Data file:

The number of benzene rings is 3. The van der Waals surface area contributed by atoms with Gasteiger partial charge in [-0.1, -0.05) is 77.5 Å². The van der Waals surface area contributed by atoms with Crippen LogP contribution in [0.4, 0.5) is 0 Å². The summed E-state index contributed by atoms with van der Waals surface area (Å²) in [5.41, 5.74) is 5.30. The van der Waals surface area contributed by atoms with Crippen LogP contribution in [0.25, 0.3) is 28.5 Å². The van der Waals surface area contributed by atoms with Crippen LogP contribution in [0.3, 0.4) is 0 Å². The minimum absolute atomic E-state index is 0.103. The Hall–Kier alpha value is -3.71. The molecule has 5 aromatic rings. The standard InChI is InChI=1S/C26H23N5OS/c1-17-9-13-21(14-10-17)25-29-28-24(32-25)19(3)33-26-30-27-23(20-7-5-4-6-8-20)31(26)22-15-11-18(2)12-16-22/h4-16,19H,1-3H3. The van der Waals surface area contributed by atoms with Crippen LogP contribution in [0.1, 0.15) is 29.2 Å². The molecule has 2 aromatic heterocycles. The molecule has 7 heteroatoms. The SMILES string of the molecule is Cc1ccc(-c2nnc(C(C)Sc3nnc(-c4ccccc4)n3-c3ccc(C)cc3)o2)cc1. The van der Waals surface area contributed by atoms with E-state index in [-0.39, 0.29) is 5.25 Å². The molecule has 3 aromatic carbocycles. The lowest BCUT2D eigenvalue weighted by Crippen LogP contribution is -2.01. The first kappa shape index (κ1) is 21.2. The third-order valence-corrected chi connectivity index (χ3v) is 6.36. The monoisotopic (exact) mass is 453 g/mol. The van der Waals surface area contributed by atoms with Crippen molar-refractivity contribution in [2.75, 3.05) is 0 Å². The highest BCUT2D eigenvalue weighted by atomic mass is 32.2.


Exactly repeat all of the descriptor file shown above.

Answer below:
The number of benzene rings is 3. The van der Waals surface area contributed by atoms with Gasteiger partial charge in [-0.1, -0.05) is 77.5 Å². The van der Waals surface area contributed by atoms with Crippen LogP contribution in [0.4, 0.5) is 0 Å². The summed E-state index contributed by atoms with van der Waals surface area (Å²) in [5.41, 5.74) is 5.30. The van der Waals surface area contributed by atoms with Crippen LogP contribution in [0.25, 0.3) is 28.5 Å². The van der Waals surface area contributed by atoms with Crippen LogP contribution in [0.3, 0.4) is 0 Å². The minimum absolute atomic E-state index is 0.103. The Hall–Kier alpha value is -3.71. The molecule has 5 aromatic rings. The standard InChI is InChI=1S/C26H23N5OS/c1-17-9-13-21(14-10-17)25-29-28-24(32-25)19(3)33-26-30-27-23(20-7-5-4-6-8-20)31(26)22-15-11-18(2)12-16-22/h4-16,19H,1-3H3. The van der Waals surface area contributed by atoms with Crippen LogP contribution in [0.1, 0.15) is 29.2 Å². The molecule has 2 aromatic heterocycles. The molecule has 7 heteroatoms. The SMILES string of the molecule is Cc1ccc(-c2nnc(C(C)Sc3nnc(-c4ccccc4)n3-c3ccc(C)cc3)o2)cc1. The van der Waals surface area contributed by atoms with E-state index in [-0.39, 0.29) is 5.25 Å². The molecule has 3 aromatic carbocycles. The lowest BCUT2D eigenvalue weighted by Crippen LogP contribution is -2.01. The first kappa shape index (κ1) is 21.2. The third-order valence-corrected chi connectivity index (χ3v) is 6.36. The monoisotopic (exact) mass is 453 g/mol. The van der Waals surface area contributed by atoms with Crippen molar-refractivity contribution in [2.75, 3.05) is 0 Å². The highest BCUT2D eigenvalue weighted by atomic mass is 32.2.